Apple’s Charging Cables Will Finally Be as Good as iPhones
They couldn't have gotten much worse
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Apple's next iPhone may include one of those lovely woven charging cables that come with the MacBooks. And thank goodness, because Apple's current cables are shameful pieces of junk.
Given Apple's reputation for quality hardware, from the absurdly well-built iPhone right through to the design and engineering that goes into the packaging for its iPad cases, it seems crazy that its cables are so bad. And I don't think it's because we use them more than other cables. The iPhone 15 will, according to the rumors, come with a braided USB-C cable, maybe even matching the color of your iPhone. Will these cables be better? Here's hoping, because they couldn't be much worse.
"The perception of Apple's standard iPhone Lightning cables as low quality might be due to their apparent susceptibility to wear and tear compared to other aftermarket options. Many people find that the cables fray or split after extended use," software designer, electrical engineer, and technology writer Matt Kerr told Lifewire via email.
Right back to the hard-drive-based iPods, I have enjoyed having the Apple-supplied cables split, fray, or—most alarmingly—split, fray, and also turn brown around the wound. These cables are sheathed in a plastic that quickly hardens and cracks, making it split around the USB-C and lightning plugs.
The plastic has improved over time—Apple may once have switched to a more supple plastic—but in my experience, they are still prone to breaking around the plug joint. And I'm a very careful cable handler who rarely takes one out of the house.
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For a comparison, look at Apple's EarPod cables, which also used to ship in the box with the iPhone. These rarely had the same problems, despite being subject to way more abuse, shoved into bags, and stuffed bunched and tangled in pockets.
In many ways, the iPhone charging cable is a disposable item, included almost grudgingly with each unit. They're too short, they're thin and cheap feeling, and, in my experience, and based on seeing friends' abused cables, they don't last. But we all probably have an old box full of unused iPhone cables, collected over the years, that we can dip into when needed. As I said, they're almost disposable.
"I hope they make them more durable. I have had 100% failure with Apple charger cables," said iPhone cable-destroyer Mrr in a MacRumors thread participated in by Lifewire.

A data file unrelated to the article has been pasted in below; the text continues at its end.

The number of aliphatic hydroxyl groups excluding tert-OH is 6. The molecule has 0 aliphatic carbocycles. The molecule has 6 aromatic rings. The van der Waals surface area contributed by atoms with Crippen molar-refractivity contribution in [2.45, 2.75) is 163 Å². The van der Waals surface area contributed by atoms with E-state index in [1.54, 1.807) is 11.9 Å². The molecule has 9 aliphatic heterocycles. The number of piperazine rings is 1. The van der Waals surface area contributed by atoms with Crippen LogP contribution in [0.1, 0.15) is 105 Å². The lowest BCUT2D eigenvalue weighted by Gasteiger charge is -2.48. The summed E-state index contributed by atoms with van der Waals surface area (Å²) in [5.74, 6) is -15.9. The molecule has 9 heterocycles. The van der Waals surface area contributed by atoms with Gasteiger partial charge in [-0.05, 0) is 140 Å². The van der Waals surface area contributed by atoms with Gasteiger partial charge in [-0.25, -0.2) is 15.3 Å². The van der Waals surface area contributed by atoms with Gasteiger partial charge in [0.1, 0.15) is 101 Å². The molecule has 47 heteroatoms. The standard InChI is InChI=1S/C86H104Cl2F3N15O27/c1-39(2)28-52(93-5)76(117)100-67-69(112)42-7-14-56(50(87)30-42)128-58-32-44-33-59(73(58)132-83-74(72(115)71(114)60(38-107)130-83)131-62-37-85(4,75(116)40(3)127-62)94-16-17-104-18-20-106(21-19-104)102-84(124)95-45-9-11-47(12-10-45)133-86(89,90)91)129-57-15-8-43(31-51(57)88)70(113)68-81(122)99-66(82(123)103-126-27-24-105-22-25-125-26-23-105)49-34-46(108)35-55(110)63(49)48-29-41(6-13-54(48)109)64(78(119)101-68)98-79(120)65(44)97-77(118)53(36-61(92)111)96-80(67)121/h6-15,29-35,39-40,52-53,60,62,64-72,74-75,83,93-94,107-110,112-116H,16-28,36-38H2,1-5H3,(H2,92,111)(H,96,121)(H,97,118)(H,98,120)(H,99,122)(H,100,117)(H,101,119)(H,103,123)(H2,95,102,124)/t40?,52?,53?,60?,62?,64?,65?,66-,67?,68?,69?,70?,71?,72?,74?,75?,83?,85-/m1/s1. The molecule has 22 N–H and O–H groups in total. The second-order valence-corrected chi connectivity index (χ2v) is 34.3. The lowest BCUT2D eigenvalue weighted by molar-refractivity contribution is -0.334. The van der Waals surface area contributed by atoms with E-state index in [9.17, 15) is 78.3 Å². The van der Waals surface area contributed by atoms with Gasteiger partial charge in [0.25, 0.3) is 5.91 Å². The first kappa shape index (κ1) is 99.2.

On the other hand, until you break them, they're safe, reliable, and seem to keep going even in the worst cases of cable abuse.
"I've never had one fail, even since the original iPhone," replied long-time iPhone owner and apparent cable coddler Rychiar in the same discussion thread.
Not all USB-C cables are created equal; some might not have the proper certifications to ensure they won't damage your device or have slower data transfer speeds.
The thing is, most replacement cables are junk, too. To get a decent cable, you have to pay. Fortunately, you won't have to pay Apple's cable prices, which are currently $19 for the standard 3-foot cable and $29 for the six-footer.
My hand's down favorite charging cables come from Anker. Specifically, the Anker 551 USB-A to Lightning Cable is a nylon braided cable that lasts forever and just works. I have been using the same Anker braided cables for years, at home and when traveling, and they are as good as new.
Even my partner, a notorious abuser of cables, to the extent of propping up their iPhone vertically, standing on the cable itself while FaceTiming has so far failed to destroy or even damage one of their Anker cables.
The trick with cables is that you cannot buy them cheap. Don't grab that blister pack off the hanger next to the supermarket checkout queue. Don't order the cheapest cable from Amazon. Spend a bit more, and not only will your cable be flat-out nicer, but it will also last way longer. These Ankers run from $17.99 to $19.99, depending on length (the longest is ten feet), and will easily outlast four $5 cables.
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Plus, cheap no-name cables come with security risks. They could be carrying a tiny tracking computer hidden inside the USB plug.
"With USB-C iPhones, consumers should be vigilant about the quality and certification of cables they purchase. Not all USB-C cables are created equal; some might not have the proper certifications to ensure they won't damage your device or have slower data transfer speeds," says Kerr
And, of course, Anker is far from the only option. But if the rumors are true, you may soon be able to rely on the iPhone cable Apple includes in the box. If it uses the same cable that comes with the MagSafe MacBooks Pro, it will be a huge improvement, tougher, better feeling and looking, and with a nice, pleasingly floppy flexibility.
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